Veteranclaims’s Blog

November 9, 2021

Single Judge Application; double negatives; Bowling v. Principi, 15 Vet.App. 1, 8 (2001) (rejecting, in TDIU context, “the Board’s use of double negatives” in finding that “[m]edical evidence that the Board has found persuasive also does not show that he is currently unable to be working”) (emphasis in original); Buczynski v. Shinseki, 24 Vet.App. 221, 224 (2011) (in considering absence of fact in an official record, Board must take into account whether that fact would normally be recorded); Geib, 733 F.3d at 1354 (“neither the statute nor the relevant regulations require the combined effect [of disabilities] to be assessed by a medical expert”);

Designated for electronic publication only
UNITED STATES COURT OF APPEALS FOR VETERANS CLAIMS
NO. 13-3013
THOMAS L. GILFUS, APPELLANT,
V.
ROBERT A. MCDONALD,
SECRETARY OF VETERANS AFFAIRS, APPELLEE.
Before BARTLEY, Judge.
MEMORANDUM DECISION
Note: Pursuant to U.S. Vet. App. R. 30(a),
this action may not be cited as precedent.
BARTLEY, Judge: Veteran Thomas L. Gilfus appeals through counsel a June 21, 2013,
Board of Veterans’ Appeals (Board) decision denying entitlement to a disability evaluation higher
than 40% for lumbosacral strain on an extraschedular basis and denying an effective date earlier than
March 31, 2003, for an award of a total disability evaluation based on individual unemployability
(TDIU). Record (R.) at 3-29. This appeal is timely and the Court has jurisdiction to review the
Board’s decision pursuant to 38 U.S.C. §§ 7252(a) and 7266(a). Single-judge disposition is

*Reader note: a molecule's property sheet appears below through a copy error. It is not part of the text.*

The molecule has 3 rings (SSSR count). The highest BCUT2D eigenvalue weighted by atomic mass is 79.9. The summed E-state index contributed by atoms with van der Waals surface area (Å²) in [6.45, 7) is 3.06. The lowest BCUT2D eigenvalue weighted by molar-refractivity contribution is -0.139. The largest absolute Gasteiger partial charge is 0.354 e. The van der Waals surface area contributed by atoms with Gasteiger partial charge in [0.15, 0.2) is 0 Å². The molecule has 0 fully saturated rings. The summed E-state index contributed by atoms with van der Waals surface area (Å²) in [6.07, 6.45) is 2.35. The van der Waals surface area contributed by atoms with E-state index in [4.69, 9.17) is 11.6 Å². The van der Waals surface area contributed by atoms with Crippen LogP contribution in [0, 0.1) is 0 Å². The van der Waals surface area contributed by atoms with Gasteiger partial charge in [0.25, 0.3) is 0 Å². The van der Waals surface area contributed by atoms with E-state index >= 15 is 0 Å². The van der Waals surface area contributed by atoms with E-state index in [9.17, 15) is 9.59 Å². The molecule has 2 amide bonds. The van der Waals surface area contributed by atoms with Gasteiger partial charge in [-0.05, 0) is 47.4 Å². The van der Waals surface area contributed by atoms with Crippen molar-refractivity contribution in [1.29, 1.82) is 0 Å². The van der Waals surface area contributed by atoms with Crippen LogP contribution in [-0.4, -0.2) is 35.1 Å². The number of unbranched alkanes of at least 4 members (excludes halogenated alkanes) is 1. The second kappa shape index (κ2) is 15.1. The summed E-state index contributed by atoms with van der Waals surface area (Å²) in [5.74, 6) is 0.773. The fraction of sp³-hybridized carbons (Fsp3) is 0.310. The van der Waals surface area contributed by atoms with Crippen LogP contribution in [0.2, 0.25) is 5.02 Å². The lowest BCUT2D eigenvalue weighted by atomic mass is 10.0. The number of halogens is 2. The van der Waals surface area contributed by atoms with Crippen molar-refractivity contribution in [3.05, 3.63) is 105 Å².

appropriate in this case. See Frankel v. Derwinski, 1 Vet.App. 23, 25-26 (1990). For the reasons
that follow, the Court will set aside the June 2013 decision and remand the matters for further
development, if necessary, and readjudication consistent with this decision.
I. FACTS
Mr. Gilfus served on active duty in the U.S. Army from August 1963 to August 1966,
sustaining injury during a fall. R. at 10, 85, 175, 318, 1782. In a January 1967 rating decision, the
VA regional office (RO) granted service connection for lumbosacral strain, assigning a 10%
evaluation, and for a right ankle disability, assigning a noncompensable evaluation. R. at 1782-83.
A March 1999 Board decision increased the lumbosacral strain evaluation to 40%, effective April

  1. R. at 1549-53.
    In April 1998, Mr. Gilfus claimed entitlement to TDIU, indicating that his service-connected
    back disorder had prevented him from obtaining substantially gainful employment since June 1993.
    R. at 1600. The RO denied TDIU entitlement in November 1998 (R. at 1591-94), and the veteran
    filed a timely Notice of Disagreement (NOD) (R. at 1587). The RO issued a Statement of the Case
    (SOC) in December 1998 (R. at 1579-86), whereupon the veteran perfected his appeal to the Board
    (R. at 1564-65). In a May 1999 Supplemental SOC (SSOC), the Board continued to deny TDIU
    entitlement. R. at 1537-41.
    In January 2000, Mr. Gilfus indicated that he had last been employed as a manager for the
    OWI Corporation from June to November 1993 and had tried for a time to work in lawn and garden
    care but had to quit both jobs because of his service-connected back disorder. R. at 1503. He stated
    that he could lift no more than five pounds; had difficulty bending, stooping, and crawling; and could
    sit for only one hour at a time. Id. In May 2000, the Board remanded for a medical opinion on the
    impact of the veteran’s service-connected disabilities on his employability. R. at 1496-1501. In July
    2000, the veteran stated that his right ankle disability had worsened and sought an increased